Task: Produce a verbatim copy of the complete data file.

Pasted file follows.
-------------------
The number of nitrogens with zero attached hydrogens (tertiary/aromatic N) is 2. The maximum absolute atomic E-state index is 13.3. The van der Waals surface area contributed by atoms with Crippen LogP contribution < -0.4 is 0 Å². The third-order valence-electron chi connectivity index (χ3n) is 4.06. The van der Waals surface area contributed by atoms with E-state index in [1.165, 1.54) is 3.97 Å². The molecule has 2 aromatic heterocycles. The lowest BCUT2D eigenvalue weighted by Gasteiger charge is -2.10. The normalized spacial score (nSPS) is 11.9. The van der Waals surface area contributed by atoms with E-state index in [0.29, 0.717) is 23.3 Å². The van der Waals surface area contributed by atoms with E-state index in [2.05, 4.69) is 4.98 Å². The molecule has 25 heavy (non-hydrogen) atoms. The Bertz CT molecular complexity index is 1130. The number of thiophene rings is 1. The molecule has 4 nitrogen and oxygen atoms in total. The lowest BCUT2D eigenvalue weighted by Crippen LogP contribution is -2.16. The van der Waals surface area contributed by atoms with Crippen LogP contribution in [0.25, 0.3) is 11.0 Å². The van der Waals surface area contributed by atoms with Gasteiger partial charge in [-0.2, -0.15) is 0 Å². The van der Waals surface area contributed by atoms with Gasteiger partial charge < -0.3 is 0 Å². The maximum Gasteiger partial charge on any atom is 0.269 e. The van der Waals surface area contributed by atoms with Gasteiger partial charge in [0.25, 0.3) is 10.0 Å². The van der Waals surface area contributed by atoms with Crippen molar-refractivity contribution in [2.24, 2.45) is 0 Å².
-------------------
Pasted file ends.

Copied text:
The number of nitrogens with zero attached hydrogens (tertiary/aromatic N) is 2. The maximum absolute atomic E-state index is 13.3. The van der Waals surface area contributed by atoms with Crippen LogP contribution < -0.4 is 0 Å². The third-order valence-electron chi connectivity index (χ3n) is 4.06. The van der Waals surface area contributed by atoms with E-state index in [1.165, 1.54) is 3.97 Å². The molecule has 2 aromatic heterocycles. The lowest BCUT2D eigenvalue weighted by Gasteiger charge is -2.10. The normalized spacial score (nSPS) is 11.9. The van der Waals surface area contributed by atoms with E-state index in [0.29, 0.717) is 23.3 Å². The van der Waals surface area contributed by atoms with E-state index in [2.05, 4.69) is 4.98 Å². The molecule has 25 heavy (non-hydrogen) atoms. The Bertz CT molecular complexity index is 1130. The number of thiophene rings is 1. The molecule has 4 nitrogen and oxygen atoms in total. The lowest BCUT2D eigenvalue weighted by Crippen LogP contribution is -2.16. The van der Waals surface area contributed by atoms with Crippen LogP contribution in [0.25, 0.3) is 11.0 Å². The van der Waals surface area contributed by atoms with Gasteiger partial charge in [-0.2, -0.15) is 0 Å². The van der Waals surface area contributed by atoms with Gasteiger partial charge < -0.3 is 0 Å². The maximum Gasteiger partial charge on any atom is 0.269 e. The van der Waals surface area contributed by atoms with Gasteiger partial charge in [0.25, 0.3) is 10.0 Å². The van der Waals surface area contributed by atoms with Crippen molar-refractivity contribution in [2.24, 2.45) is 0 Å².